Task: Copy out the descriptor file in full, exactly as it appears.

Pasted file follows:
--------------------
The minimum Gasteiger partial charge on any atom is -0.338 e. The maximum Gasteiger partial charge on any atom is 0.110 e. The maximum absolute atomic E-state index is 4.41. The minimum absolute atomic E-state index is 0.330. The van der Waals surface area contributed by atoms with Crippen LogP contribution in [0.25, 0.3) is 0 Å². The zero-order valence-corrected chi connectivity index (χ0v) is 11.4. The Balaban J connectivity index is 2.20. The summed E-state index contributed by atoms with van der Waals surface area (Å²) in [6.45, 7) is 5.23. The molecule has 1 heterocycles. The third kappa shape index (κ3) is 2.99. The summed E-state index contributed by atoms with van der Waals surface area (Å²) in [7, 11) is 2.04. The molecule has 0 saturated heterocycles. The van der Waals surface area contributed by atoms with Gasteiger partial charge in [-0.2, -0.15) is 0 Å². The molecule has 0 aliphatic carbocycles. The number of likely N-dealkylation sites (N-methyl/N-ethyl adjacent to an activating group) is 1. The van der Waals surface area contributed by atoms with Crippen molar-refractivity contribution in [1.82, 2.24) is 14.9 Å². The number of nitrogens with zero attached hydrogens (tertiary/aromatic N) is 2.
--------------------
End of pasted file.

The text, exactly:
The minimum Gasteiger partial charge on any atom is -0.338 e. The maximum Gasteiger partial charge on any atom is 0.110 e. The maximum absolute atomic E-state index is 4.41. The minimum absolute atomic E-state index is 0.330. The van der Waals surface area contributed by atoms with Crippen LogP contribution in [0.25, 0.3) is 0 Å². The zero-order valence-corrected chi connectivity index (χ0v) is 11.4. The Balaban J connectivity index is 2.20. The summed E-state index contributed by atoms with van der Waals surface area (Å²) in [6.45, 7) is 5.23. The molecule has 1 heterocycles. The third kappa shape index (κ3) is 2.99. The summed E-state index contributed by atoms with van der Waals surface area (Å²) in [7, 11) is 2.04. The molecule has 0 saturated heterocycles. The van der Waals surface area contributed by atoms with Gasteiger partial charge in [-0.2, -0.15) is 0 Å². The molecule has 0 aliphatic carbocycles. The number of likely N-dealkylation sites (N-methyl/N-ethyl adjacent to an activating group) is 1. The van der Waals surface area contributed by atoms with Crippen molar-refractivity contribution in [1.82, 2.24) is 14.9 Å². The number of nitrogens with zero attached hydrogens (tertiary/aromatic N) is 2.